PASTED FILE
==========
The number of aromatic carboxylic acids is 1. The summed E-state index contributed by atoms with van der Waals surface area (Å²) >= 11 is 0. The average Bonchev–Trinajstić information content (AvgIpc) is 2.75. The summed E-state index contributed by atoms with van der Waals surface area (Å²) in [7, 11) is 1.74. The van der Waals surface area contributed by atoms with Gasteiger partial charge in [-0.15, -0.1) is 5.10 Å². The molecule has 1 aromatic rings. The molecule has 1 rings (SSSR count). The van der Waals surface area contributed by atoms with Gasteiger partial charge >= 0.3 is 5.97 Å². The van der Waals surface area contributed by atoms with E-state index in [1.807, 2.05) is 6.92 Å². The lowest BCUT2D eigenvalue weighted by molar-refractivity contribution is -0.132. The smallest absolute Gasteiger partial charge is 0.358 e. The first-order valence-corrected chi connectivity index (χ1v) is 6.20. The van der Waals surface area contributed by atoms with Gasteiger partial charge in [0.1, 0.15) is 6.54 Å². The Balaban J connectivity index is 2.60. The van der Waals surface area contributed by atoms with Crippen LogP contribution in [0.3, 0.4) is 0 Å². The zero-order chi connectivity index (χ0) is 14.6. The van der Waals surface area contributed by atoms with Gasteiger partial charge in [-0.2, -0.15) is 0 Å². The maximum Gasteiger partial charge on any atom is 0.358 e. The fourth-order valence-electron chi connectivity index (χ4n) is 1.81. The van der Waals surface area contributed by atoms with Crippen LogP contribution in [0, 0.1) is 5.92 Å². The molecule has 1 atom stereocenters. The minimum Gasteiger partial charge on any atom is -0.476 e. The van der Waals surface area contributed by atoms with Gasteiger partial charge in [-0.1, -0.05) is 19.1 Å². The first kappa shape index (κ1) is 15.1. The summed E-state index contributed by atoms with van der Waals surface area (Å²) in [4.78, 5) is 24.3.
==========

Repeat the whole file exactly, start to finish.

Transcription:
The number of aromatic carboxylic acids is 1. The summed E-state index contributed by atoms with van der Waals surface area (Å²) >= 11 is 0. The average Bonchev–Trinajstić information content (AvgIpc) is 2.75. The summed E-state index contributed by atoms with van der Waals surface area (Å²) in [7, 11) is 1.74. The van der Waals surface area contributed by atoms with Gasteiger partial charge in [-0.15, -0.1) is 5.10 Å². The molecule has 1 aromatic rings. The molecule has 1 rings (SSSR count). The van der Waals surface area contributed by atoms with Gasteiger partial charge >= 0.3 is 5.97 Å². The van der Waals surface area contributed by atoms with E-state index in [1.807, 2.05) is 6.92 Å². The lowest BCUT2D eigenvalue weighted by molar-refractivity contribution is -0.132. The smallest absolute Gasteiger partial charge is 0.358 e. The first-order valence-corrected chi connectivity index (χ1v) is 6.20. The van der Waals surface area contributed by atoms with Gasteiger partial charge in [0.1, 0.15) is 6.54 Å². The Balaban J connectivity index is 2.60. The van der Waals surface area contributed by atoms with Crippen LogP contribution in [0.3, 0.4) is 0 Å². The zero-order chi connectivity index (χ0) is 14.6. The van der Waals surface area contributed by atoms with Gasteiger partial charge in [-0.2, -0.15) is 0 Å². The maximum Gasteiger partial charge on any atom is 0.358 e. The fourth-order valence-electron chi connectivity index (χ4n) is 1.81. The van der Waals surface area contributed by atoms with Crippen LogP contribution in [0, 0.1) is 5.92 Å². The molecule has 1 atom stereocenters. The minimum Gasteiger partial charge on any atom is -0.476 e. The van der Waals surface area contributed by atoms with Gasteiger partial charge in [-0.1, -0.05) is 19.1 Å². The first kappa shape index (κ1) is 15.1. The summed E-state index contributed by atoms with van der Waals surface area (Å²) in [4.78, 5) is 24.3.